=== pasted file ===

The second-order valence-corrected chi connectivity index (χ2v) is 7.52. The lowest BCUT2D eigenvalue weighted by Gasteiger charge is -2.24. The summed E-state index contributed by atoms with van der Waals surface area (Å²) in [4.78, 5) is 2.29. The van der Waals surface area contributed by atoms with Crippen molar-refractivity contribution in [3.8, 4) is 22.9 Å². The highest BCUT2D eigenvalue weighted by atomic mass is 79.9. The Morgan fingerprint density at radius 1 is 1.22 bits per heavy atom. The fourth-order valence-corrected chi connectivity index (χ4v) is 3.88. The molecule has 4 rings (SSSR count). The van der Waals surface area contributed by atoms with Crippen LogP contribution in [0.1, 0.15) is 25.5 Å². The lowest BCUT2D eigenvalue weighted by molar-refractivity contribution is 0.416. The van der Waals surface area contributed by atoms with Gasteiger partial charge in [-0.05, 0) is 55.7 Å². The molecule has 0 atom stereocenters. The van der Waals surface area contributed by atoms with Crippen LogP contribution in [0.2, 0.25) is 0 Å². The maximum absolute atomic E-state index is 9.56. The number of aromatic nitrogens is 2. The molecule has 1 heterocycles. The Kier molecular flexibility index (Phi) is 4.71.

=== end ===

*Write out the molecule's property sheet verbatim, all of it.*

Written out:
The second-order valence-corrected chi connectivity index (χ2v) is 7.52. The lowest BCUT2D eigenvalue weighted by Gasteiger charge is -2.24. The summed E-state index contributed by atoms with van der Waals surface area (Å²) in [4.78, 5) is 2.29. The van der Waals surface area contributed by atoms with Crippen molar-refractivity contribution in [3.8, 4) is 22.9 Å². The highest BCUT2D eigenvalue weighted by atomic mass is 79.9. The Morgan fingerprint density at radius 1 is 1.22 bits per heavy atom. The fourth-order valence-corrected chi connectivity index (χ4v) is 3.88. The molecule has 4 rings (SSSR count). The van der Waals surface area contributed by atoms with Crippen LogP contribution in [0.1, 0.15) is 25.5 Å². The lowest BCUT2D eigenvalue weighted by molar-refractivity contribution is 0.416. The van der Waals surface area contributed by atoms with Gasteiger partial charge in [-0.05, 0) is 55.7 Å². The molecule has 0 atom stereocenters. The van der Waals surface area contributed by atoms with Crippen LogP contribution in [0.2, 0.25) is 0 Å². The maximum absolute atomic E-state index is 9.56. The number of aromatic nitrogens is 2. The molecule has 1 heterocycles. The Kier molecular flexibility index (Phi) is 4.71.